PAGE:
Topsoil Restoration Barriers, an Aerial View

Range land restoration at the Painted Pony Resort uses natural materials from the landscape and redistributes this material to barren areas with little or no top soil to encourage the development of new topsoil and native grasses by slowing water flow and providing microhabitat to catch wind blown seeds.  Using Amaranth, mesquite, or tumbleweed cannoli the before and after aerial views shown below demonstrate how the barriers encourage new grass growth and topsoil creation in overgrazed areas of the high desert of New Mexico.

Google Earth view of the north end of the estate before topsoil barrier construction.  The red line indicates the estate's northern boundary.

A recent still from an aerial video showing the locations of topsoil barriers at the north end of the estate highlighted with black arrows.  Aerial image courtesy of Dalton Wilson.
Another image from Wilson's drone showing state land and the west side of the estate.  Note the large areas where the topsoil is completely lost and large reflective areas of hard desert pan are visible.  These barren areas are restoration goals for the estate, as well as increasing productivity, restoration efforts will slow the water moving across the landscape allowing more to reach the aquifer.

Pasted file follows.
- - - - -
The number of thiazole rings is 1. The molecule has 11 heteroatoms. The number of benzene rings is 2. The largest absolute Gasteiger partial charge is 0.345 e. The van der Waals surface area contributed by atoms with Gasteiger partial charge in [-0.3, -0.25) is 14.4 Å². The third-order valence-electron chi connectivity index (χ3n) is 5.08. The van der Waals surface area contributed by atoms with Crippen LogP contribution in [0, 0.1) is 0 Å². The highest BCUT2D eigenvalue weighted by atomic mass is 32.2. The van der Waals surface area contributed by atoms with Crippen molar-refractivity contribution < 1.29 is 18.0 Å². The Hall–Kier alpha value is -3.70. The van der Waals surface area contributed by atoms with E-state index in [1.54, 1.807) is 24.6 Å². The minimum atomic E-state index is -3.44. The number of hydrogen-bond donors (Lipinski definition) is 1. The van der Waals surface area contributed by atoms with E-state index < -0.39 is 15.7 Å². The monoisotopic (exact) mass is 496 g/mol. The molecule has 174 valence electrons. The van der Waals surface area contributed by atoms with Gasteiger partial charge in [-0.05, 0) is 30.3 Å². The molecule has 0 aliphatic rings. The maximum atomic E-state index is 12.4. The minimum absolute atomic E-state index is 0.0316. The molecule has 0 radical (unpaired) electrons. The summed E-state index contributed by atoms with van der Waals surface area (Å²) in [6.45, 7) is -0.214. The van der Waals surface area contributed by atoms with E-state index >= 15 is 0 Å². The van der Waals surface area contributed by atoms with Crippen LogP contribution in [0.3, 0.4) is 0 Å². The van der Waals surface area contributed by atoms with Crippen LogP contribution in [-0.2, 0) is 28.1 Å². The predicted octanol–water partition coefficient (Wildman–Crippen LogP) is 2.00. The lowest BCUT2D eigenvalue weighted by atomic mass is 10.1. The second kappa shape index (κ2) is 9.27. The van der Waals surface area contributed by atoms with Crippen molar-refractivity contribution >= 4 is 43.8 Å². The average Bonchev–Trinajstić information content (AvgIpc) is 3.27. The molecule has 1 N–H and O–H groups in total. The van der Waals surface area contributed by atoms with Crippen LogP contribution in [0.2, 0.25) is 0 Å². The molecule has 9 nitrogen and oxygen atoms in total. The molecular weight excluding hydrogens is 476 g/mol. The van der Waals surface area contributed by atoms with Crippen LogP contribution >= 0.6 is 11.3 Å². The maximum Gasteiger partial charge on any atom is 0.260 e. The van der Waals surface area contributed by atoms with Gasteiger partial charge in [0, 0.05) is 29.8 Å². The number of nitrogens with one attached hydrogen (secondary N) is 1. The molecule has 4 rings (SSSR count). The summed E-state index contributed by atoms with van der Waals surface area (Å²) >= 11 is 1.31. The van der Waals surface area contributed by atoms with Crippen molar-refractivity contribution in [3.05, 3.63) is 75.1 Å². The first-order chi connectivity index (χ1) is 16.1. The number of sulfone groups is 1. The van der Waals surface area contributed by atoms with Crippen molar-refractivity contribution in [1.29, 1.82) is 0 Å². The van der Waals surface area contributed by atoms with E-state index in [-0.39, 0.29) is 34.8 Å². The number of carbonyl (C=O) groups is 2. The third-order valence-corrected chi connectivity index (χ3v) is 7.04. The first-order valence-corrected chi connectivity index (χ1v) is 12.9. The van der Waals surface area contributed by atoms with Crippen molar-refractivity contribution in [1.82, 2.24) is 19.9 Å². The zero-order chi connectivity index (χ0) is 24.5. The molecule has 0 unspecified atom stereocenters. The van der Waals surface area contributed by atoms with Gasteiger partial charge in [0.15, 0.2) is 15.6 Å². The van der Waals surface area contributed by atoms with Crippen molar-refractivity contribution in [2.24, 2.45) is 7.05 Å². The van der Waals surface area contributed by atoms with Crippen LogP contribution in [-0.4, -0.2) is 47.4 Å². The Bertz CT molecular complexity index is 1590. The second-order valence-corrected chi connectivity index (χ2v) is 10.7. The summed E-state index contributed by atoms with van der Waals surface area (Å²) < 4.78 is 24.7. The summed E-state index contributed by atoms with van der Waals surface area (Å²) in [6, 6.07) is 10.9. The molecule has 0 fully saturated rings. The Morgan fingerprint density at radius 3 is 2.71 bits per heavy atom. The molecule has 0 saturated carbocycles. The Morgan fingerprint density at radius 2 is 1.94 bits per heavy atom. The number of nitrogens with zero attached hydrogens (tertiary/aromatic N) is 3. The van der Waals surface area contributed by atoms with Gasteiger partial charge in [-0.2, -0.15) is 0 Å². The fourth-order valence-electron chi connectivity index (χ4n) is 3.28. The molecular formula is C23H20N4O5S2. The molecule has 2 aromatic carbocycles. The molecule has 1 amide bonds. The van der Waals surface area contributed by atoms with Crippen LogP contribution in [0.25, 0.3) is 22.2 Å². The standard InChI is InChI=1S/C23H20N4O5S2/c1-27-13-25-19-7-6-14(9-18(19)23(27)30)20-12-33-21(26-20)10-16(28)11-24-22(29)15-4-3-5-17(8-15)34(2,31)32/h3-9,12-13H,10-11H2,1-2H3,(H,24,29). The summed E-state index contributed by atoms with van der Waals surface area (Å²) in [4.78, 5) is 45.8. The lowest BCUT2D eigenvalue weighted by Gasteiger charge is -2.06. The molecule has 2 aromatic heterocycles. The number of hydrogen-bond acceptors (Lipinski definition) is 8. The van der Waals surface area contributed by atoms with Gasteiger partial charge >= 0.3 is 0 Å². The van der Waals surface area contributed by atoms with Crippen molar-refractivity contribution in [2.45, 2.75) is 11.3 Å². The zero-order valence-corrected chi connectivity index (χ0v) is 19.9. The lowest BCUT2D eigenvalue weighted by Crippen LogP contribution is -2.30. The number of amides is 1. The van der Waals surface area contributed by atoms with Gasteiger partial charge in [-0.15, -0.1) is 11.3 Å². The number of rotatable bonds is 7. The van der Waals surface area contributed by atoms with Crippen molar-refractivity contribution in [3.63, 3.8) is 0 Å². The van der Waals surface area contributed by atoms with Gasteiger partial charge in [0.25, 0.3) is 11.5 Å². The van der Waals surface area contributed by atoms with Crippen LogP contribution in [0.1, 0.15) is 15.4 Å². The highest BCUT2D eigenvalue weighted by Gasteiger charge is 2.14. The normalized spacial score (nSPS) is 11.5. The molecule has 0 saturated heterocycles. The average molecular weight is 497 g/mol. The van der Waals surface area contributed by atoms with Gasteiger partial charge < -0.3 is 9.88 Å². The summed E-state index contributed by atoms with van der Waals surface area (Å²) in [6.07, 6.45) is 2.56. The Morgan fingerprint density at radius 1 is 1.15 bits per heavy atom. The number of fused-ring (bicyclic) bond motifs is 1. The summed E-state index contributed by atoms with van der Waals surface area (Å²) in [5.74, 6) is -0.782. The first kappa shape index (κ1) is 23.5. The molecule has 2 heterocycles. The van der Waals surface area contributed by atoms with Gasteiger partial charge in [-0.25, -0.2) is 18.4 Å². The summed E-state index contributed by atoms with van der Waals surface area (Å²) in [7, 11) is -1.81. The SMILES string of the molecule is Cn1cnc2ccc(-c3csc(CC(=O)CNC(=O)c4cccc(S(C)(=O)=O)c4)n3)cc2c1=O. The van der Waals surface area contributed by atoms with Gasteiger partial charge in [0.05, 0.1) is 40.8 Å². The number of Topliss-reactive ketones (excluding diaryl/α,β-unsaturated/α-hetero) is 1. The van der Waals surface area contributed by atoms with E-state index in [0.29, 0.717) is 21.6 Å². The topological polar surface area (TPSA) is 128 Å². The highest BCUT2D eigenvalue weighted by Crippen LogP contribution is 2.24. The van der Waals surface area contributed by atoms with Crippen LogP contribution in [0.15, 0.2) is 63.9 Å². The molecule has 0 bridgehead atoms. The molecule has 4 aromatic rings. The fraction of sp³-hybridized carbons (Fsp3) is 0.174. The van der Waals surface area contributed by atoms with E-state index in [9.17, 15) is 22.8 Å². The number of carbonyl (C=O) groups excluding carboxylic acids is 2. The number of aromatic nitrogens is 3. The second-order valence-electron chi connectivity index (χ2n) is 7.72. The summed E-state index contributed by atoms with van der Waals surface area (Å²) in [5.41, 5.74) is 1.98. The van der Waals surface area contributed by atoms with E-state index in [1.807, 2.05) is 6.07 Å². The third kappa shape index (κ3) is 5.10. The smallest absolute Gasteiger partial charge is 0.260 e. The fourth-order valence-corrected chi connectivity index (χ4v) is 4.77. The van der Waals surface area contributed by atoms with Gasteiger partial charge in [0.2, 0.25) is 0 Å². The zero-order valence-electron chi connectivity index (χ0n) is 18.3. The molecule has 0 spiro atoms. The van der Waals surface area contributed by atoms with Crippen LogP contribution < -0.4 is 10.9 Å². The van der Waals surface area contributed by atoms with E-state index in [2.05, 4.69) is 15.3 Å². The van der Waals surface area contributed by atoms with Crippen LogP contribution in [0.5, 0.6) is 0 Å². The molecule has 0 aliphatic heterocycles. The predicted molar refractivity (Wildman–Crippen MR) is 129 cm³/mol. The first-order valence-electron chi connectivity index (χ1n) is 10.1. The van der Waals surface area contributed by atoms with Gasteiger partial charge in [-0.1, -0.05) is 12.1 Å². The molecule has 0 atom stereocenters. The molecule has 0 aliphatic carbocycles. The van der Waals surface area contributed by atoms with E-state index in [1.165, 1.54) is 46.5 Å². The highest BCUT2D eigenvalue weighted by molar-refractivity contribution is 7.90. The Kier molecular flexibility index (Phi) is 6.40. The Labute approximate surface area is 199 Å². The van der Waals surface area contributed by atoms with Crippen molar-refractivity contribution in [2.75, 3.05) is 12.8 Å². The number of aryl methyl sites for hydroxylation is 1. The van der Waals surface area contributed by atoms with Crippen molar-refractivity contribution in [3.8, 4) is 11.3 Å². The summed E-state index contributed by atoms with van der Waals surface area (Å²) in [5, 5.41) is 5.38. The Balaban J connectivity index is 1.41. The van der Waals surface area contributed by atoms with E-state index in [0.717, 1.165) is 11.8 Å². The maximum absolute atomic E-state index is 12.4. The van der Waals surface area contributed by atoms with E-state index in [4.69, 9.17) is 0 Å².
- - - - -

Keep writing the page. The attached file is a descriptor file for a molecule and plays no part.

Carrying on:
State land versus the Painted Pony Resort an aerial view.


  1. Great photos by Dalton!
    Have you taken photos from your ultralight? I imagine so.

    Did you know that a rancher offered to buy that land and let it sit fallow for years since one rancher had overgrazed it? The person the current owner bought it from, bought it and the rest is history.

    And you are doing the restoration! Good job!

  2. Thank you, it is hard work but will pay off over time. I have already been approached by a number of ranchers who wish to lease the land for cattle but the owner has declined in favor of my restoration efforts. The former owner was actually a women in Sierra Vista and not the last tenants who ran Wolf Song.

    That specific aerial image I used was taken from a drone flown by Dalton during his recent stay doing astrophotography. I have taken many aerial photographs of the estate from my aircraft but none recently so I used one of Dalton's.

  3. I had forgotten you added the Wolfsong area. I was referring to the earlier section that was sold to McAfee.

    Must be good cameras or fast film that can handle focusing while moving up above. I am in awe.

  4. Oh, yes the core 80 acre parcel where the main building are located was in pretty bad shape. I still find old cattle bones scattered around in the drainage's. But between grubbing mesquite (about 40 acres is done) and topsoil barriers we are working hard to restore the land. The seed reservoir is a great plus for getting new grasses on the landscape and will help with the surrounding lands as well.

    Dalton's drone was a nice one with a built in 1080p camera and good stability software.

  5. stability software! that's what the Hubble thing needed!

  6. The Kepler telescope lost another reaction wheel, but the fix was ingenious, using the pressure of solar radiation help to maintain its' position.

  7. "all Greek to me!"
    I am sure out of the technological loop these days!

  8. Probably only interesting to rocket scientists and other geeks like me.

  9. You are too kind................I am just not technologically savvy.